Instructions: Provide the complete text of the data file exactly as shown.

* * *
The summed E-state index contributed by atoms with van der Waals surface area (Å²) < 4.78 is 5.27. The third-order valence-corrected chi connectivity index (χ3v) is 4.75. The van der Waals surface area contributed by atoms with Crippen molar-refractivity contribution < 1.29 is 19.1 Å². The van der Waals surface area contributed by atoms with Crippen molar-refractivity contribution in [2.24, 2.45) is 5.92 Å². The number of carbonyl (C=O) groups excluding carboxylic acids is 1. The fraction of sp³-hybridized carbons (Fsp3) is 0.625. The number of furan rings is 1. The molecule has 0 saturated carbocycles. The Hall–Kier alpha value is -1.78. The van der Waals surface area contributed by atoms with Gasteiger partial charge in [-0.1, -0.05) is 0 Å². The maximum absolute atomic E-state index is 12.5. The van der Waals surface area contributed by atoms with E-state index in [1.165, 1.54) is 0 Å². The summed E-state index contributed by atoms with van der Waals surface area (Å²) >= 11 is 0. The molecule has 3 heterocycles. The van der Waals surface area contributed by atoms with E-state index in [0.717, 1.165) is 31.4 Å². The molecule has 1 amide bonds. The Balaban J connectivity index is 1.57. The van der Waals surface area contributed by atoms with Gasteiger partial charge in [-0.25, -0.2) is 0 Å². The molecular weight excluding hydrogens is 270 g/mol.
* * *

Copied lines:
The summed E-state index contributed by atoms with van der Waals surface area (Å²) < 4.78 is 5.27. The third-order valence-corrected chi connectivity index (χ3v) is 4.75. The van der Waals surface area contributed by atoms with Crippen molar-refractivity contribution < 1.29 is 19.1 Å². The van der Waals surface area contributed by atoms with Crippen molar-refractivity contribution in [2.24, 2.45) is 5.92 Å². The number of carbonyl (C=O) groups excluding carboxylic acids is 1. The fraction of sp³-hybridized carbons (Fsp3) is 0.625. The number of furan rings is 1. The molecule has 0 saturated carbocycles. The Hall–Kier alpha value is -1.78. The van der Waals surface area contributed by atoms with Gasteiger partial charge in [-0.1, -0.05) is 0 Å². The maximum absolute atomic E-state index is 12.5. The van der Waals surface area contributed by atoms with E-state index in [1.165, 1.54) is 0 Å². The summed E-state index contributed by atoms with van der Waals surface area (Å²) >= 11 is 0. The molecule has 3 heterocycles. The van der Waals surface area contributed by atoms with E-state index in [0.717, 1.165) is 31.4 Å². The molecule has 1 amide bonds. The Balaban J connectivity index is 1.57. The van der Waals surface area contributed by atoms with Gasteiger partial charge in [-0.25, -0.2) is 0 Å². The molecular weight excluding hydrogens is 270 g/mol.